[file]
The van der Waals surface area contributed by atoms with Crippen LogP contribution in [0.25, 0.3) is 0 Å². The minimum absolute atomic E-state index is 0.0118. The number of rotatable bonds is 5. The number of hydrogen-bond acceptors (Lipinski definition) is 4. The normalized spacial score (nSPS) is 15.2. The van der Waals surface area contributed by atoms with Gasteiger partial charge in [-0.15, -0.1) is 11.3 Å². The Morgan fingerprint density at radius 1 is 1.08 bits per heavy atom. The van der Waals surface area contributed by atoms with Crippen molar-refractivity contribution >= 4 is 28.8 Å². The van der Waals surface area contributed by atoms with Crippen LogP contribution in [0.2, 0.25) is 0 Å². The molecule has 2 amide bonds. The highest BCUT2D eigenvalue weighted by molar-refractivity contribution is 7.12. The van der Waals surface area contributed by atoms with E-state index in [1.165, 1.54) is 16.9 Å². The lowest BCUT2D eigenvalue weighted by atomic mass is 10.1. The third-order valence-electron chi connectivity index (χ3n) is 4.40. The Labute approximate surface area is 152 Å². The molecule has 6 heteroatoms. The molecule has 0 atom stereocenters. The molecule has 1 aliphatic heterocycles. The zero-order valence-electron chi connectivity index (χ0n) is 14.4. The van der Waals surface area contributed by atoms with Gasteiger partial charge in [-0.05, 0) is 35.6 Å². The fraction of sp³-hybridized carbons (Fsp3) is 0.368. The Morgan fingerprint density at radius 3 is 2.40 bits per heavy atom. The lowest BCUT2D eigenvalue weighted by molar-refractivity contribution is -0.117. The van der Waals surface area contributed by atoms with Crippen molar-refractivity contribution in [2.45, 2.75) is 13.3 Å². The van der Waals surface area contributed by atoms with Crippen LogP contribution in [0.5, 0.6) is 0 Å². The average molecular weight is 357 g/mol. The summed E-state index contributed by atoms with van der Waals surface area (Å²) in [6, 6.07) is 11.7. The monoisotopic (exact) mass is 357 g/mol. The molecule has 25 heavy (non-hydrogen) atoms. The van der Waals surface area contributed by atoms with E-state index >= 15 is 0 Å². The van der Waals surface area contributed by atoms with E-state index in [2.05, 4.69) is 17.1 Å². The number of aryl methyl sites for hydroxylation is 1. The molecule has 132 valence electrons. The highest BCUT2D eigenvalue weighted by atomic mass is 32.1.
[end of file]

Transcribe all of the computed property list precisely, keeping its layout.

The van der Waals surface area contributed by atoms with Crippen LogP contribution in [0.25, 0.3) is 0 Å². The minimum absolute atomic E-state index is 0.0118. The number of rotatable bonds is 5. The number of hydrogen-bond acceptors (Lipinski definition) is 4. The normalized spacial score (nSPS) is 15.2. The van der Waals surface area contributed by atoms with Gasteiger partial charge in [-0.15, -0.1) is 11.3 Å². The Morgan fingerprint density at radius 1 is 1.08 bits per heavy atom. The van der Waals surface area contributed by atoms with Crippen molar-refractivity contribution >= 4 is 28.8 Å². The van der Waals surface area contributed by atoms with Crippen LogP contribution in [0.2, 0.25) is 0 Å². The molecule has 2 amide bonds. The highest BCUT2D eigenvalue weighted by molar-refractivity contribution is 7.12. The van der Waals surface area contributed by atoms with E-state index in [1.165, 1.54) is 16.9 Å². The lowest BCUT2D eigenvalue weighted by atomic mass is 10.1. The third-order valence-electron chi connectivity index (χ3n) is 4.40. The Labute approximate surface area is 152 Å². The molecule has 6 heteroatoms. The molecule has 0 atom stereocenters. The molecule has 1 aliphatic heterocycles. The zero-order valence-electron chi connectivity index (χ0n) is 14.4. The van der Waals surface area contributed by atoms with Gasteiger partial charge in [-0.05, 0) is 35.6 Å². The fraction of sp³-hybridized carbons (Fsp3) is 0.368. The Morgan fingerprint density at radius 3 is 2.40 bits per heavy atom. The lowest BCUT2D eigenvalue weighted by molar-refractivity contribution is -0.117. The van der Waals surface area contributed by atoms with Crippen molar-refractivity contribution in [2.45, 2.75) is 13.3 Å². The van der Waals surface area contributed by atoms with Crippen LogP contribution in [0.5, 0.6) is 0 Å². The average molecular weight is 357 g/mol. The summed E-state index contributed by atoms with van der Waals surface area (Å²) in [6, 6.07) is 11.7. The monoisotopic (exact) mass is 357 g/mol. The molecule has 25 heavy (non-hydrogen) atoms. The van der Waals surface area contributed by atoms with E-state index >= 15 is 0 Å². The van der Waals surface area contributed by atoms with E-state index in [2.05, 4.69) is 17.1 Å². The number of aryl methyl sites for hydroxylation is 1. The molecule has 132 valence electrons. The highest BCUT2D eigenvalue weighted by atomic mass is 32.1.